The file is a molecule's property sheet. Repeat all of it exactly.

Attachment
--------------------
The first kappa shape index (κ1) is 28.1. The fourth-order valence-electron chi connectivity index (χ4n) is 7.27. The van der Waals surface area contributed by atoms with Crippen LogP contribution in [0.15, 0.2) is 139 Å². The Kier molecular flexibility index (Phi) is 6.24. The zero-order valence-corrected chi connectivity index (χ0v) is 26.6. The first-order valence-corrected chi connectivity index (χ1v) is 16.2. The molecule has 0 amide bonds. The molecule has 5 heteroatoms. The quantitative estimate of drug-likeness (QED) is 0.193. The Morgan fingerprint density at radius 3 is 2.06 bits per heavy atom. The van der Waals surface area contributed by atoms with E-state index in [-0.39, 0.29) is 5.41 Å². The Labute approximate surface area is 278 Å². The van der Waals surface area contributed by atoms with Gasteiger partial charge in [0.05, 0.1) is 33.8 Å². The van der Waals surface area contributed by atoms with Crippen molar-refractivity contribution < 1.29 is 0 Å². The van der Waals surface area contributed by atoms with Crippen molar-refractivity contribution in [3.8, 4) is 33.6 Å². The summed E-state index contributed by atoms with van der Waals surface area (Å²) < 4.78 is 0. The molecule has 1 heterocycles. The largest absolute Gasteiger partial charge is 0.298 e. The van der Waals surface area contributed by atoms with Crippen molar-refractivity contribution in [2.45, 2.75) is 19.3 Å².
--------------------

The first kappa shape index (κ1) is 28.1. The fourth-order valence-electron chi connectivity index (χ4n) is 7.27. The van der Waals surface area contributed by atoms with Crippen LogP contribution in [0.15, 0.2) is 139 Å². The Kier molecular flexibility index (Phi) is 6.24. The zero-order valence-corrected chi connectivity index (χ0v) is 26.6. The first-order valence-corrected chi connectivity index (χ1v) is 16.2. The molecule has 0 amide bonds. The molecule has 5 heteroatoms. The quantitative estimate of drug-likeness (QED) is 0.193. The Morgan fingerprint density at radius 3 is 2.06 bits per heavy atom. The van der Waals surface area contributed by atoms with E-state index in [-0.39, 0.29) is 5.41 Å². The Labute approximate surface area is 278 Å². The van der Waals surface area contributed by atoms with Gasteiger partial charge in [0.05, 0.1) is 33.8 Å². The van der Waals surface area contributed by atoms with Crippen molar-refractivity contribution < 1.29 is 0 Å². The van der Waals surface area contributed by atoms with Crippen molar-refractivity contribution in [3.8, 4) is 33.6 Å². The summed E-state index contributed by atoms with van der Waals surface area (Å²) < 4.78 is 0. The molecule has 1 heterocycles. The largest absolute Gasteiger partial charge is 0.298 e. The van der Waals surface area contributed by atoms with Crippen molar-refractivity contribution in [2.45, 2.75) is 19.3 Å².